Because zero probability sets don’t change, a portfolio is an arbitrage under one measure if and only if it is one under all equivalent measures. Therefore a price is non-arbitrageable in the real world if and only if it is non-arbitrageable in the risk-neutral world. The risk-neutral price is always non-arbitrageable. If everything has a discounted asset price process which is a martingale then there can be no arbitrage. So if we change to a measure in which all the fundamental assets, for example the stock and bond, are martingales after discounting, and then define the option price to be the discounted expectation making it into a martingale too, we have that everything is a martingale in the risk-neutral world. Therefore there is no arbitrage in the real world. Explanation 4: If we have calls with a continuous distribution of strikes from zero to infinity then we can synthesize arbitrarily well any payoff with the same expiration.

Monte Carlo Simulation and Finance by Don L. McLeish

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Then the process Zs is the analogue of the Radon-Nikodym derivative dQ dP of the processes restricted to the time interval 0 · t · s. For a more formal definition, as well as an explanation of how we should interpret the integral, see the appendix. This process Zs is, both in discrete and continuous time, a martingale. MODELS IN CONTINUOUS TIME 67 Wiener Process 3 2.5 2 W(t) 1.5 1 0.5 0 -0.5 -1 0 1 2 3 4 5 t 6 7 8 9 Figure 2.6: A sample path of the Wiener process Models in Continuous Time We begin with some oversimplified rules of stochastic calculus which can be omitted by those with a background in Brownian motion and diﬀusion. First, we define a stochastic process Wt called the standard Brownian motion or Wiener process having the following properties; 1. For each h > 0, the increment W (t+h)−W (t) has a N (0, h) distribution and is independent of all preceding increments W (u) − W (v), t > u > v > 0. 2.

Under the risk-neutral measure, the discounted price Yt = St /Bt forms a martingale. A martingale is a process Yt for which the expectation of a future value given the present is equal to the present i.e. E(Yt+1 |Ht ) = Yt .for all t. (2.7) Properties of a martingale are given in the appendix and it is easy to show that for such a process, when T > t, E(YT |Ht ) = E[...E[E(YT |HT −1 )|HT −2 ]...|Ht ] = Yt . (2.8) A martingale is a fair game in a world with no inflation, no need to consume and no mortality. Your future fortune if you play the game is a random variable whose expectation, given everything you know at present, is your present fortune. Thus, under a risk-neutral measure Q in a complete market, all marketable securities discounted to the present form martingales. For this reason, we often refer to the risk-neutral measure as a martingale measure.

Now let us return to the constraints on the vector of stock prices. In order that the discounted stock price forms a martingale under the Q measure, we require that EQ [S(t + 1)|Ht ] = (1 + r(t))S(t). This is achieved if we define Q such that for any event A ∈ Ht , Q(A) = Z Zt dP where A Zs = kt exp( s X ηt0 (St+1 − St )) (2.22) t=1 where kt are Ht measurable random variables chosen so that Zt forms a martingale E(Zt+1 |Ht ) = Zt . 66 CHAPTER 2. SOME BASIC THEORY OF FINANCE Theorem 9 shows that this exponentially tilted distribution has the property of being the closest to the original measure P while satisfying the condition that the normalized sequence of stock prices forms a martingale. There is a considerable literature exploring the links between entropy and risk-neutral valuation of derivatives.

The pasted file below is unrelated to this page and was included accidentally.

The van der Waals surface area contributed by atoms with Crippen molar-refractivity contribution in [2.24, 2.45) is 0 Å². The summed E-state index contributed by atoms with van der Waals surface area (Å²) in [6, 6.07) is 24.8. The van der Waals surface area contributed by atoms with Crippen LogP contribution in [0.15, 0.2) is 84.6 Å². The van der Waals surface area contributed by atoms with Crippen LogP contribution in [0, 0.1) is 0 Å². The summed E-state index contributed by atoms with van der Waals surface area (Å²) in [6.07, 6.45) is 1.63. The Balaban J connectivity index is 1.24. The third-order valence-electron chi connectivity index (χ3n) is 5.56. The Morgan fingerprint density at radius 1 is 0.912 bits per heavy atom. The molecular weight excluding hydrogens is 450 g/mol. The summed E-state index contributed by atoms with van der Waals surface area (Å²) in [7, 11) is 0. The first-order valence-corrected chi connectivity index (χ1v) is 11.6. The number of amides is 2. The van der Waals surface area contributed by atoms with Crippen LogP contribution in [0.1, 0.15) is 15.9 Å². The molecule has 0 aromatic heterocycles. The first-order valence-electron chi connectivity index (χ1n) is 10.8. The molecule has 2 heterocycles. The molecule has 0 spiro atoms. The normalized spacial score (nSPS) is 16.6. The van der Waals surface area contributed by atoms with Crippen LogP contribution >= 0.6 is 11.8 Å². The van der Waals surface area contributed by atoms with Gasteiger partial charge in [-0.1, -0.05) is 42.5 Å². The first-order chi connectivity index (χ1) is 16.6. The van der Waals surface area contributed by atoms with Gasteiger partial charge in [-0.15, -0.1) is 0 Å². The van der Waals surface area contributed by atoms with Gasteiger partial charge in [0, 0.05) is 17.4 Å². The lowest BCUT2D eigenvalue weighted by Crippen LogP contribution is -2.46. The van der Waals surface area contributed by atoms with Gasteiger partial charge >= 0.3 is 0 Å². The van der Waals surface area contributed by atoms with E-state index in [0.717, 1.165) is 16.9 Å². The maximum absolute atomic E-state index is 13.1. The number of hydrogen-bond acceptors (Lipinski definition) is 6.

Mathematics for Finance: An Introduction to Financial Engineering by Marek Capinski, Tomasz Zastawniak

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The proof of the Fundamental Theorem of Asset Pricing is quite technical and will be omitted. Deﬁnition 4.5 A sequence of random variables X(0), X(1), X(2), . . . such that E∗ (X(n + 1)|S(n)) = X(n) for each n = 0, 1, 2, . . . is said to be a martingale with respect to P∗ . Condition (4.3) can be expressed by saying that the discounted stock prices S j (0), S j (1), S j (2), . . . form a martingale with respect to P∗ . The latter is called a risk-neutral or martingale probability on the set of scenarios Ω. Moreover, E∗ is called a risk-neutral or martingale expectation. 84 Mathematics for Finance Example 4.5 Let A(0) = 100, A(1) = 110, A(2) = 121 and suppose that stock prices can follow four possible scenarios: Scenario ω1 ω2 ω3 ω4 S(0) 90 90 90 90 S(1) 100 100 80 80 S(2) 112 106 90 80 The tree of stock prices is shown in Figure 4.2.

This results in the following bond prices at time 1: 101.14531 in the up state and 100.9999 in the down state. (The latter is the same as for the par bond.) Expectation with respect to the risk-neutral probability gives the initial bond price 100.05489, so the ﬂoor is worth 0.05489. Bibliography Background Reading: Probability and Stochastic Processes Ash, R. B. (1970), Basic Probability Theory, John Wiley & Sons, New York. Brzeźniak, Z. and Zastawniak, T. (1999), Basic Stochastic Processes, Springer Undergraduate Mathematics Series, Springer-Verlag, London. Capiński, M. and Kopp, P. E. (1999), Measure, Integral and Probability, Springer Undergraduate Mathematics Series, Springer-Verlag, London. Capiński, M. and Zastawniak, T. (2001), Probability Through Problems, Springer-Verlag, New York. Chung, K. L. (1974), A Course in Probability Theory, Academic Press, New York.